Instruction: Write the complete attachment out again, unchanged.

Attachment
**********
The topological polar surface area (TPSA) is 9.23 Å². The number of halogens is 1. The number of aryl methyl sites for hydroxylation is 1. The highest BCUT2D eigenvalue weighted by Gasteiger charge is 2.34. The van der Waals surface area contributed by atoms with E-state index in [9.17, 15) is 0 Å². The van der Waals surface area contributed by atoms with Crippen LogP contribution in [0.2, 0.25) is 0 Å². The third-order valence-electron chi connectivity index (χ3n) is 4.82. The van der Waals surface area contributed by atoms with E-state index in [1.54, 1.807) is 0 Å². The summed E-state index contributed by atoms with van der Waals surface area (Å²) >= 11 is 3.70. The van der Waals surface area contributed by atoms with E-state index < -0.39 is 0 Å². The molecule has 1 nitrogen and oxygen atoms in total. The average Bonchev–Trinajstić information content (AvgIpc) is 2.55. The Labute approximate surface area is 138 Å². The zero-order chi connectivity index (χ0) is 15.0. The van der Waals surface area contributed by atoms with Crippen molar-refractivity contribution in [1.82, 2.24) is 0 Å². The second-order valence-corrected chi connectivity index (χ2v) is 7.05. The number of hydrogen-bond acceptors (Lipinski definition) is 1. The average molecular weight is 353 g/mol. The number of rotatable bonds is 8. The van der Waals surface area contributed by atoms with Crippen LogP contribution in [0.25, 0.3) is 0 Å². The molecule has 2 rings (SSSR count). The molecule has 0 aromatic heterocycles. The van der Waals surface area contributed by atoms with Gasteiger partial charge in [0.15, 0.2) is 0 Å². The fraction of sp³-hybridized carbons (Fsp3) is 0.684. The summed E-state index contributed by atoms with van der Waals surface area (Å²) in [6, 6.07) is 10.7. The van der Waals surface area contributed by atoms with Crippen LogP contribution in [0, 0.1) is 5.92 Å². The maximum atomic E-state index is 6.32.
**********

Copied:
The topological polar surface area (TPSA) is 9.23 Å². The number of halogens is 1. The number of aryl methyl sites for hydroxylation is 1. The highest BCUT2D eigenvalue weighted by Gasteiger charge is 2.34. The van der Waals surface area contributed by atoms with E-state index in [9.17, 15) is 0 Å². The van der Waals surface area contributed by atoms with Crippen LogP contribution in [0.2, 0.25) is 0 Å². The third-order valence-electron chi connectivity index (χ3n) is 4.82. The van der Waals surface area contributed by atoms with E-state index in [1.54, 1.807) is 0 Å². The summed E-state index contributed by atoms with van der Waals surface area (Å²) >= 11 is 3.70. The van der Waals surface area contributed by atoms with E-state index < -0.39 is 0 Å². The molecule has 1 nitrogen and oxygen atoms in total. The average Bonchev–Trinajstić information content (AvgIpc) is 2.55. The Labute approximate surface area is 138 Å². The zero-order chi connectivity index (χ0) is 15.0. The van der Waals surface area contributed by atoms with Crippen molar-refractivity contribution in [1.82, 2.24) is 0 Å². The second-order valence-corrected chi connectivity index (χ2v) is 7.05. The number of hydrogen-bond acceptors (Lipinski definition) is 1. The average molecular weight is 353 g/mol. The number of rotatable bonds is 8. The van der Waals surface area contributed by atoms with Crippen LogP contribution in [0.25, 0.3) is 0 Å². The molecule has 2 rings (SSSR count). The molecule has 0 aromatic heterocycles. The van der Waals surface area contributed by atoms with Gasteiger partial charge in [0.15, 0.2) is 0 Å². The fraction of sp³-hybridized carbons (Fsp3) is 0.684. The summed E-state index contributed by atoms with van der Waals surface area (Å²) in [6, 6.07) is 10.7. The van der Waals surface area contributed by atoms with Crippen LogP contribution in [0, 0.1) is 5.92 Å². The maximum atomic E-state index is 6.32.